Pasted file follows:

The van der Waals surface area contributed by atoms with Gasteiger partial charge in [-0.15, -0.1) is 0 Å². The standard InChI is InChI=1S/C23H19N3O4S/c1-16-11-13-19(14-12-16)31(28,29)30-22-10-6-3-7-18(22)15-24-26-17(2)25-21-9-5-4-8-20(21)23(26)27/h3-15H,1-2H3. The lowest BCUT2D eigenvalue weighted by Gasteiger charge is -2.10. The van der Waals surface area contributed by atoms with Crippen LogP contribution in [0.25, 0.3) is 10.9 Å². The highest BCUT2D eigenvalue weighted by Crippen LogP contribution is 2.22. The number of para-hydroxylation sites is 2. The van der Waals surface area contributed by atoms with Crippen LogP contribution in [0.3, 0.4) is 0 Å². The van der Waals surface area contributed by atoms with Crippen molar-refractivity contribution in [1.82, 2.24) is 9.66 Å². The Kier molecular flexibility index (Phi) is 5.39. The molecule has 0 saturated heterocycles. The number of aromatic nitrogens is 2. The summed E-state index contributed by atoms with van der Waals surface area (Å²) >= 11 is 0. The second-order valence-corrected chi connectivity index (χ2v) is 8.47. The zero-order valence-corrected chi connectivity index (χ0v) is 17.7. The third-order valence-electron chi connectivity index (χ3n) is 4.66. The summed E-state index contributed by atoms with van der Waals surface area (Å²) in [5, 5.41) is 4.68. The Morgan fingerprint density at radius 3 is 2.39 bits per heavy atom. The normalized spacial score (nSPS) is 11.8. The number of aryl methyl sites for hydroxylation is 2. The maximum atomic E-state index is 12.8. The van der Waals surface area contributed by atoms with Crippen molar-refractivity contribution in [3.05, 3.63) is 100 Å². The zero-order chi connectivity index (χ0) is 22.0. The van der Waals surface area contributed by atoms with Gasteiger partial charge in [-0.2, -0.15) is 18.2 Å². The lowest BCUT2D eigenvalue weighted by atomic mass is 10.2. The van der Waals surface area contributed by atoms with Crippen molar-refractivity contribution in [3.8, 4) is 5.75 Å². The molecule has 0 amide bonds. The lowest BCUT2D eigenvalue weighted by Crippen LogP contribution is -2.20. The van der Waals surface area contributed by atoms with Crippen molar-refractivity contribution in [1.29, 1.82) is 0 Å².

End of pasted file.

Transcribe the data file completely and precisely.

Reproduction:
The van der Waals surface area contributed by atoms with Gasteiger partial charge in [-0.15, -0.1) is 0 Å². The standard InChI is InChI=1S/C23H19N3O4S/c1-16-11-13-19(14-12-16)31(28,29)30-22-10-6-3-7-18(22)15-24-26-17(2)25-21-9-5-4-8-20(21)23(26)27/h3-15H,1-2H3. The lowest BCUT2D eigenvalue weighted by Gasteiger charge is -2.10. The van der Waals surface area contributed by atoms with Crippen LogP contribution in [0.25, 0.3) is 10.9 Å². The highest BCUT2D eigenvalue weighted by Crippen LogP contribution is 2.22. The number of para-hydroxylation sites is 2. The van der Waals surface area contributed by atoms with Crippen LogP contribution in [0.3, 0.4) is 0 Å². The van der Waals surface area contributed by atoms with Crippen molar-refractivity contribution in [1.82, 2.24) is 9.66 Å². The Kier molecular flexibility index (Phi) is 5.39. The molecule has 0 saturated heterocycles. The number of aromatic nitrogens is 2. The summed E-state index contributed by atoms with van der Waals surface area (Å²) >= 11 is 0. The second-order valence-corrected chi connectivity index (χ2v) is 8.47. The zero-order valence-corrected chi connectivity index (χ0v) is 17.7. The third-order valence-electron chi connectivity index (χ3n) is 4.66. The summed E-state index contributed by atoms with van der Waals surface area (Å²) in [5, 5.41) is 4.68. The Morgan fingerprint density at radius 3 is 2.39 bits per heavy atom. The normalized spacial score (nSPS) is 11.8. The number of aryl methyl sites for hydroxylation is 2. The maximum atomic E-state index is 12.8. The van der Waals surface area contributed by atoms with Crippen molar-refractivity contribution in [3.05, 3.63) is 100 Å². The zero-order chi connectivity index (χ0) is 22.0. The van der Waals surface area contributed by atoms with Gasteiger partial charge in [-0.2, -0.15) is 18.2 Å². The lowest BCUT2D eigenvalue weighted by atomic mass is 10.2. The van der Waals surface area contributed by atoms with Crippen molar-refractivity contribution in [3.8, 4) is 5.75 Å². The molecule has 0 amide bonds. The lowest BCUT2D eigenvalue weighted by Crippen LogP contribution is -2.20. The van der Waals surface area contributed by atoms with Crippen molar-refractivity contribution in [1.29, 1.82) is 0 Å².